The Great PUPkin—the beloved, long-running dog costume contest—has been an annual Halloween tradition for Brooklynites for 22 years. Normally held in Fort Greene Park and attended by thousands of spectators, the ongoing COVID-19 pandemic forced this year’s PUPkin to go virtual.
“I’ll be honest, I was a little concerned,” said organizer Emily Lawson. Lawson and the rest of the organizers at Fort Greene PUPS, the Brooklyn-based non-profit that hosts the PUPkin, were worried about their ability to translate the joy of the PUPkin to a Livestream.
But Lawson and her team felt that consistency was critical, despite the pandemic and the myriad challenges of 2020. “The PUPkin will go on,” she said.
“We knew it was really important to the community,” Lawson said. “Our goal was to get people to a place where they feel like they’ve experienced the PUPkin.”
Despite their initial concerns, the organizers were blown away by what Lawson called an “incredible response” to the virtual PUPkin. With 63 contestants and over 2400 votes cast, participation in this year’s PUPkin was on par with previous in-person contests.
On Thursday night, the PUPkin’s top ten finalists were interviewed via Zoom by the event’s long-time master of ceremonies, Justine Keefe. The top costumes included a French bulldog dressed like a grandma pushing a walker, four dogs dressed like the rock band Kiss, and a Labrador Retriever on a skateboard dressed as the viral Tiktok sensation doggface208.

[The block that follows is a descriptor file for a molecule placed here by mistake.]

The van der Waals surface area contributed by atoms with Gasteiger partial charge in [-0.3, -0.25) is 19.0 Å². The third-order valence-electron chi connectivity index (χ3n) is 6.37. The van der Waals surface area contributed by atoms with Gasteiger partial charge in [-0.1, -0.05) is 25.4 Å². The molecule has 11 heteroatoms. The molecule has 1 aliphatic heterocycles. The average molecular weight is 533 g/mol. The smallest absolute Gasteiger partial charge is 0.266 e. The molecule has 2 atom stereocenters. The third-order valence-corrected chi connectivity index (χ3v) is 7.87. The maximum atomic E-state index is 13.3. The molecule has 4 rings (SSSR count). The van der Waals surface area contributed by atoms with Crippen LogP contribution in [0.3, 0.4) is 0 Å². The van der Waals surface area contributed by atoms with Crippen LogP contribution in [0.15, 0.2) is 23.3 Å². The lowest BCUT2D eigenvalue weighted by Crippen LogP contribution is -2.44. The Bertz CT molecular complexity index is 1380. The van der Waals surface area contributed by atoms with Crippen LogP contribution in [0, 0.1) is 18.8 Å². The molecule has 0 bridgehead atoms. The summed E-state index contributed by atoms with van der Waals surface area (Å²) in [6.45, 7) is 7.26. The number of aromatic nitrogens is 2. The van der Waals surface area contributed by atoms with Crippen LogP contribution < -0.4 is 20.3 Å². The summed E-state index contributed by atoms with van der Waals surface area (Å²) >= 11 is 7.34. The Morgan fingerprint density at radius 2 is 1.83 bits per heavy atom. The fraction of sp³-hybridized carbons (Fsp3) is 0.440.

But it was Pepe the border terrier, dressed like a gigantic coronavirus, that took this year’s top spot. Pepe’s owner Ana James said the costume was her seven-year-old son’s idea. “His whole world has been impacted by coronavirus,” James said.
“I didn’t want to give up one more fun tradition because of coronavirus,” James said. “For us, the Great PUPkin is about creating memories and being part of the community. We can still do that virtually. In some ways, being virtual means more of our friends and family can watch from home.”
Lawson and her team also celebrated the ability of audiences to watch from outside of Brooklyn. Throughout the hour-long event, Keefe announced locations where viewers were tuning in from around the world.
“Oh man, we’re going global,” Keefe said, as she listed countries ranging from Scotland to Colombia.
As Keefe put it, this year’s contest was the first “and God-willing, the last” virtual Great PUPkin. Still, the organizers were proud to see the cheer of the PUPkin reaching far beyond Brooklyn, representing the way that collective joy can unite people despite difficult times.
“Nothing keeps down the PUPkin,” declared Keefe.